Friday, 27 September 2013

In Sickness and in Power

David Owen's book In Sickness and in Power is a detailed study of illness in Heads of Government during the last 100 years.(to 2007). That people in power, whose decisions affect us all, may have an illness or condition which may have serious effects on their judgement is not just alarming it can be extremely dangerous. David Owen who was Labour Foreign Secretary under James Callaghan is also medically qualified. In this book he considers how 'illness and therapy -both physical and mental- affect the process of government and decision making, leading to acts of folly, in the sense of stupidity or rashness.'
Part I is an overview but Part II has Case Histories of four leaders whose sickness was not publicly known.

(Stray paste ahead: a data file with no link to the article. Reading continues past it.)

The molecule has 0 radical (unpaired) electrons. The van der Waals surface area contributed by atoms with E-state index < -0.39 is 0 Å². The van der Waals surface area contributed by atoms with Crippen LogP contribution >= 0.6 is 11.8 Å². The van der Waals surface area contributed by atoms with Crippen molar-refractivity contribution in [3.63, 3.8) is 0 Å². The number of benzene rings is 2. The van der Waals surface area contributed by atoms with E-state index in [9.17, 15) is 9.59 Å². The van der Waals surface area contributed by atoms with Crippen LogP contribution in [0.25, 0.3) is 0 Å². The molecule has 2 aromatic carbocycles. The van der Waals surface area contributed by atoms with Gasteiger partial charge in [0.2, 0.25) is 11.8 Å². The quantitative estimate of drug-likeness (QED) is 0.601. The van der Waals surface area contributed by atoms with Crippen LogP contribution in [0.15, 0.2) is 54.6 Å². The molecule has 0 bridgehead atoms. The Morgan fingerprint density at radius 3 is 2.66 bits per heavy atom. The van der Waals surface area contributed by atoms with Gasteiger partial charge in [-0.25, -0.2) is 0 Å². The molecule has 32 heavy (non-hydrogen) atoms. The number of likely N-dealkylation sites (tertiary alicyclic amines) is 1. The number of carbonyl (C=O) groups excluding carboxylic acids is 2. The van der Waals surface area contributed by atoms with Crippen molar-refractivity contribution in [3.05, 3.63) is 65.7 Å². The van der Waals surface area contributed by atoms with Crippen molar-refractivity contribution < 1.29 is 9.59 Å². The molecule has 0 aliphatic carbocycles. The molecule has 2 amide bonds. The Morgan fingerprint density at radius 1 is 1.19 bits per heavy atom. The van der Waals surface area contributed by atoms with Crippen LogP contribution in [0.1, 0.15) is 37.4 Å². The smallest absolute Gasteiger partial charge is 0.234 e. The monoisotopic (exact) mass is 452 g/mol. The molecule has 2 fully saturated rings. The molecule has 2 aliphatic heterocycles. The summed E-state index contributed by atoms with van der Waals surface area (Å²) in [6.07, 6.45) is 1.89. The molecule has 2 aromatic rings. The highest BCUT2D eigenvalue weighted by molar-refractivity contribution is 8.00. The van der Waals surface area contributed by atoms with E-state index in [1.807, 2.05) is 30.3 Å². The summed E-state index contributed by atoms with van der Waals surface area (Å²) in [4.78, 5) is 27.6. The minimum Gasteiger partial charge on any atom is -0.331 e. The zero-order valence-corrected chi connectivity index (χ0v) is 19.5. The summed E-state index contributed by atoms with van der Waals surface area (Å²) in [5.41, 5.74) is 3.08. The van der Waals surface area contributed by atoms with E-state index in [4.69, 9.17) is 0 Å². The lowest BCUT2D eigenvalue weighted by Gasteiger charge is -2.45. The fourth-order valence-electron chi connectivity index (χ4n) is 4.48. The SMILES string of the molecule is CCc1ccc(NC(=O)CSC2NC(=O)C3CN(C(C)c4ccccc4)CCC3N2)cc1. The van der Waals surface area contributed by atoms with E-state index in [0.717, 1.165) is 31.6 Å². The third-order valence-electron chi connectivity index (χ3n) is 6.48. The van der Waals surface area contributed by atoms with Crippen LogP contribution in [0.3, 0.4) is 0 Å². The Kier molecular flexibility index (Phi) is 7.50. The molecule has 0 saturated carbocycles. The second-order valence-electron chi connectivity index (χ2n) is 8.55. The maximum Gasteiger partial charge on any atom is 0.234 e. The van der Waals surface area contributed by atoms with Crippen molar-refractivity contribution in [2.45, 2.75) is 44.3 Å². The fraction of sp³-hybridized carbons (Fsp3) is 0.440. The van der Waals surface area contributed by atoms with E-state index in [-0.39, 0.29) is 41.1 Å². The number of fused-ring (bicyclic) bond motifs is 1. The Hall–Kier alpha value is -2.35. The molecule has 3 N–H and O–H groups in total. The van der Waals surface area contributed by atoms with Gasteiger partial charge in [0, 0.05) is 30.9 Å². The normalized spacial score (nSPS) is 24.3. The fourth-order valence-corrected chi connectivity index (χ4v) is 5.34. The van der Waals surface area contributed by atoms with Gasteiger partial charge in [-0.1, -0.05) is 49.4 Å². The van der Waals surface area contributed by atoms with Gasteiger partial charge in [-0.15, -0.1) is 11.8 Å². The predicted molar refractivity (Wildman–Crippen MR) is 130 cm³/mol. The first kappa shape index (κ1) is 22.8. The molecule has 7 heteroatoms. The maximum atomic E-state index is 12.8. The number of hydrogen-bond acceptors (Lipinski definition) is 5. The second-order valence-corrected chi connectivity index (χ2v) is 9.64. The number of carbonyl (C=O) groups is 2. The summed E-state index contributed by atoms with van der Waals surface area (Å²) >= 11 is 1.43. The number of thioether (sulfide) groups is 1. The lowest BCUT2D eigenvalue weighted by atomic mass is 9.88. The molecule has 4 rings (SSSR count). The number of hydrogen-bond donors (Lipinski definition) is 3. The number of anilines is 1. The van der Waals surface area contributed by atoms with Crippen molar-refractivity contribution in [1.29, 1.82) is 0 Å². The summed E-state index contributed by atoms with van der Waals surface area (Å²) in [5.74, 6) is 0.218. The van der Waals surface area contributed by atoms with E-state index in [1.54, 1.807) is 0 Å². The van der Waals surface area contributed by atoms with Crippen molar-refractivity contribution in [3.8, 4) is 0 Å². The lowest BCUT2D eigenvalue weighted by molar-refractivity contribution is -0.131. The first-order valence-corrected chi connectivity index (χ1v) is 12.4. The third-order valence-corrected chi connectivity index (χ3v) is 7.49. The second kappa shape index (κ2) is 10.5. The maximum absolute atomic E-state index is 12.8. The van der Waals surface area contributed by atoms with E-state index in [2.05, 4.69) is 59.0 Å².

Let's listen to Pope Francis

 “…. every man, every woman who has to take up the service of government, must ask themselves two questions: ‘Do I love my people in order to serve them better? Am I humble and do I listen to everybody, to diverse opinions in order to choose the best path.’ If you don’t ask those questions, your governance will not be good. The man of woman who governs — who loves his people is a humble man or woman." 

Saturday, 2 March 2013

Democracy doesn't always work

'It’s a mistake to think that things are a lot worse than they used to be, but it’s hard to deny the conclusion that democracies across Europe look increasingly threadbare. In Defending Politics (OUP, 2012), Matthew Flinders argues that democracy is far more fragile than we realise, and needs to be constantly renewed. Flinders’ central mistake, I think, is to believe it can justify itself, that we should stick with it because it works. But what happens when functional defences no longer hold?